sshkeys.md

Securing SSH

2022-01-06

This will just be some quick and dirty notes about securing ssh.

The first step in securing ssh is to stop using passwords and start using ssh keys. Which to be completely honest, looks like using a password but just more cumbersome. SSH keys look like random characters and if you have the key, then I don’t see how it’s not any different from a very long password. Maybe it is the same thing and I’m misunderstanding something. Either way github forced me to start using ssh keys so I figured its about time I learned how to use them and start implementing them.

This another point in favor of how setting defaults makes everything better!

Host Machine

To generate a new ssh key, as I don’t want to re-use my existing keys:

> ssh-keygen -b 4096
Generating public/private rsa key pair.
Enter file in which to save the key (/home/nivethan/.ssh/id_rsa): id_rsa_test
Enter passphrase (empty for no passphrase):
Enter same passphrase again:

The -b specifies how many bits to use, the min is 1024, the default is 2048 and the number on various sites is 4096!

By default, the key will get generated overwriting id_rsa which can really screw you so I like creating seperate keys. By giving a filename, this will generate id_rsa_test which is the private key and a id_rsa_test.pub which is the public key. This key is what we need to append to the destination server’s ~/.ssh/authorized_keys file.

Once the key is generate we can use scp or filezilla or a usb stick to move the public key over.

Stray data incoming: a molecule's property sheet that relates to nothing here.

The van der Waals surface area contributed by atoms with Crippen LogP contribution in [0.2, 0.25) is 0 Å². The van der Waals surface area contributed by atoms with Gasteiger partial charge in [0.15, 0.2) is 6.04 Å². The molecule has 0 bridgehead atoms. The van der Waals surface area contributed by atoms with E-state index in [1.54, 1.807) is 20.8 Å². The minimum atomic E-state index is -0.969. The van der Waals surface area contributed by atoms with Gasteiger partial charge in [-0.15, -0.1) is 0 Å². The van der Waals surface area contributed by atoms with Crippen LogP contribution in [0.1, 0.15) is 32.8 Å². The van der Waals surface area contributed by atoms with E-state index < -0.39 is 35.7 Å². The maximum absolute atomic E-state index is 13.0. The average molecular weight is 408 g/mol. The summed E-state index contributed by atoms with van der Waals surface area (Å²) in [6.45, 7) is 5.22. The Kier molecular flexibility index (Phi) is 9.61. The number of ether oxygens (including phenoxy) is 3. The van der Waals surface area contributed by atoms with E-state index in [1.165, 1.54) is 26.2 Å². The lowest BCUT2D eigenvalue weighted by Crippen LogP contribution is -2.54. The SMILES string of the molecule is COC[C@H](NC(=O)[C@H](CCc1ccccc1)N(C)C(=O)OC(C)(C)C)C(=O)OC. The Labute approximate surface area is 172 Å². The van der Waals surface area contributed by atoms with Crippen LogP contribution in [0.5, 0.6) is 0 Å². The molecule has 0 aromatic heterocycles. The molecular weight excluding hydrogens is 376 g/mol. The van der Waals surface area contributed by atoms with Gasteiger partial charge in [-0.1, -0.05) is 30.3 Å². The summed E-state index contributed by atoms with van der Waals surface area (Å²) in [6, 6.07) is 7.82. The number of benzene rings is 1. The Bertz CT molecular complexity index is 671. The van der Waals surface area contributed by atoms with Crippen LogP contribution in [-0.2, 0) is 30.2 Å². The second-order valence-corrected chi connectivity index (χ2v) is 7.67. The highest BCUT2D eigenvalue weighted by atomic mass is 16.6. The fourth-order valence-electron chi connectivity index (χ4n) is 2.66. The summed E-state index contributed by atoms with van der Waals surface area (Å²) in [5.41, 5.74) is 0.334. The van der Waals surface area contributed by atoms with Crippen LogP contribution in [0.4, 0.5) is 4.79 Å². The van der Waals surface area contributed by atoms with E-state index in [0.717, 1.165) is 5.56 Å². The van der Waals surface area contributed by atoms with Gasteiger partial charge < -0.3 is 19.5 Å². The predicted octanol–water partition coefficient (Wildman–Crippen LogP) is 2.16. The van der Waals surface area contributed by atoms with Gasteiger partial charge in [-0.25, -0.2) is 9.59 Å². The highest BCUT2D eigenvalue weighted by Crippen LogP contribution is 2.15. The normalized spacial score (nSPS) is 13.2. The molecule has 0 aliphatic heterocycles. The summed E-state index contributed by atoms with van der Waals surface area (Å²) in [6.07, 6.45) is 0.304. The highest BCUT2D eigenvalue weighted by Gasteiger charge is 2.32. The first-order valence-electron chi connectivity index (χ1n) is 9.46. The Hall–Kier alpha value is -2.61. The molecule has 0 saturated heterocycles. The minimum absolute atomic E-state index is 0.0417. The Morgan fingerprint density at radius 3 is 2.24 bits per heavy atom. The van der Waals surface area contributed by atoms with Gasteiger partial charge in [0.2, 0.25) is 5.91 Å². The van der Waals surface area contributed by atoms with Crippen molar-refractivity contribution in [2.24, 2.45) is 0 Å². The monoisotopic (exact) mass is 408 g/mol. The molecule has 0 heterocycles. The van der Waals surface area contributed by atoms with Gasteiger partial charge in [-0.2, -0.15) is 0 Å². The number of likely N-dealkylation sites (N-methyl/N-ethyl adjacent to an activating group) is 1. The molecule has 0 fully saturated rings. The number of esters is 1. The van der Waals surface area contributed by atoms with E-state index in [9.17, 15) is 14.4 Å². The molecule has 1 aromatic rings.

Once the public key is added to the authorized_keys file, we can then test our ssh connection by doing the following command:

> ssh -o "IdentitiesOnly=yes" -i ~/.ssh/id_rsa_test user@destination.server.com

This will make it so that ssh will use the key that you want to use when connecting.

If this command works, we can now safely disable using root over ssh and change the ssh port as well.

Destination Machine

To secure ssh on our destination machine, we’re going to update /etc/ssh/sshd_config.

The first thing we’ll do is disable root from logging in via ssh:

PermitRootLogin no

The next thing we want to do is, change the ssh port from the default 22 to something random. We can choose any port between 1024 and 65536, inclusive/exclusive/who knows.

Port 12331

That’s it! Easy peasy lemon squeezy! Now we can restart ssh.

> sudo service ssh restart

Now, because we changed our default port, the command to connect over ssh will change slightly as we need to specify the port:

> ssh -o "IdentitiesOnly=yes" -i ~/.ssh/id_rsa_test user@destination.server.com -p 12331

Now we are good to go!

Using SSH Keys with Filezilla

I do a lot of file transfer with Filezilla so I also needed to set up my keys here as well. For this, I actually copied over the private key file to my windows machine. Now when you go to set up a connection, I change the Logon Type to be Key file.

This will ask for the username and the path to the keyfile. Once those two things are filled in, filezilla is good to go.

You also need to make sure that the port is set in filezilla as it will also use the default 22.

It’s actually pretty crazy that in my head I thought this would be a lot shorter than it was. I remember thinking that setting up SSH keys is pretty simple and that it’ll only take a few words and then its just a bunch of commands but it ended up being a bit longer than I thought. I guess it’s good to write things out and this will be helpful when I forget and need to refer back to something. I could just bookmark one of the many guides that exist to securing ssh as they all basically say the same thing but I think there is something to explicitly doing it yourself. I know how I think and I know how i want the commands laid out for me and I know which parts I can skip and which parts are important. So writing is good. Long winded way of saying that.